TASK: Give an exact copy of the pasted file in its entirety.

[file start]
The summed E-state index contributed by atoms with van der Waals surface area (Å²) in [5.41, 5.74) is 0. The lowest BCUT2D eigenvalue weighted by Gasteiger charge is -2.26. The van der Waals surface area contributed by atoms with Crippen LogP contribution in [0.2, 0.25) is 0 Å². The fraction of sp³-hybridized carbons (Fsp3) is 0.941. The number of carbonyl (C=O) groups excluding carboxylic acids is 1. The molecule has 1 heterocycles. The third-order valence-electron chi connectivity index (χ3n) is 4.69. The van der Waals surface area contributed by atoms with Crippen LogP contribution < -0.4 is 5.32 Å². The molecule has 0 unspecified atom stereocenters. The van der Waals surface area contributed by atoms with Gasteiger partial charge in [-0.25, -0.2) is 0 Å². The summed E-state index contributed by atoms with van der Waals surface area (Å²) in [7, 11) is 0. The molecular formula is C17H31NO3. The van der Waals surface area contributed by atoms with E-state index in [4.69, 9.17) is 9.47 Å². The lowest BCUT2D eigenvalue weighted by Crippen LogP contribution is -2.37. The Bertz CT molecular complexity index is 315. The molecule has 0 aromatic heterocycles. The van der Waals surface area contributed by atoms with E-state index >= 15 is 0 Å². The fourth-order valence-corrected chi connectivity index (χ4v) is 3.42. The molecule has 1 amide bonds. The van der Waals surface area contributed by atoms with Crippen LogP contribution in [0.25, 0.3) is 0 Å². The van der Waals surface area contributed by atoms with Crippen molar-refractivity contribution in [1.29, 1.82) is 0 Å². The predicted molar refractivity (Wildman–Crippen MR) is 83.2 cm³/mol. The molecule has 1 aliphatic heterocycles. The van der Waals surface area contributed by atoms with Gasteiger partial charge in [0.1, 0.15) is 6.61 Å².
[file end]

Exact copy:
The summed E-state index contributed by atoms with van der Waals surface area (Å²) in [5.41, 5.74) is 0. The lowest BCUT2D eigenvalue weighted by Gasteiger charge is -2.26. The van der Waals surface area contributed by atoms with Crippen LogP contribution in [0.2, 0.25) is 0 Å². The fraction of sp³-hybridized carbons (Fsp3) is 0.941. The number of carbonyl (C=O) groups excluding carboxylic acids is 1. The molecule has 1 heterocycles. The third-order valence-electron chi connectivity index (χ3n) is 4.69. The van der Waals surface area contributed by atoms with Crippen LogP contribution < -0.4 is 5.32 Å². The molecule has 0 unspecified atom stereocenters. The van der Waals surface area contributed by atoms with Gasteiger partial charge in [-0.25, -0.2) is 0 Å². The summed E-state index contributed by atoms with van der Waals surface area (Å²) in [7, 11) is 0. The molecular formula is C17H31NO3. The van der Waals surface area contributed by atoms with E-state index in [4.69, 9.17) is 9.47 Å². The lowest BCUT2D eigenvalue weighted by Crippen LogP contribution is -2.37. The Bertz CT molecular complexity index is 315. The molecule has 0 aromatic heterocycles. The van der Waals surface area contributed by atoms with E-state index >= 15 is 0 Å². The fourth-order valence-corrected chi connectivity index (χ4v) is 3.42. The molecule has 1 amide bonds. The van der Waals surface area contributed by atoms with Crippen LogP contribution in [0.25, 0.3) is 0 Å². The van der Waals surface area contributed by atoms with Crippen molar-refractivity contribution in [1.29, 1.82) is 0 Å². The predicted molar refractivity (Wildman–Crippen MR) is 83.2 cm³/mol. The molecule has 1 aliphatic heterocycles. The van der Waals surface area contributed by atoms with Gasteiger partial charge in [0.1, 0.15) is 6.61 Å².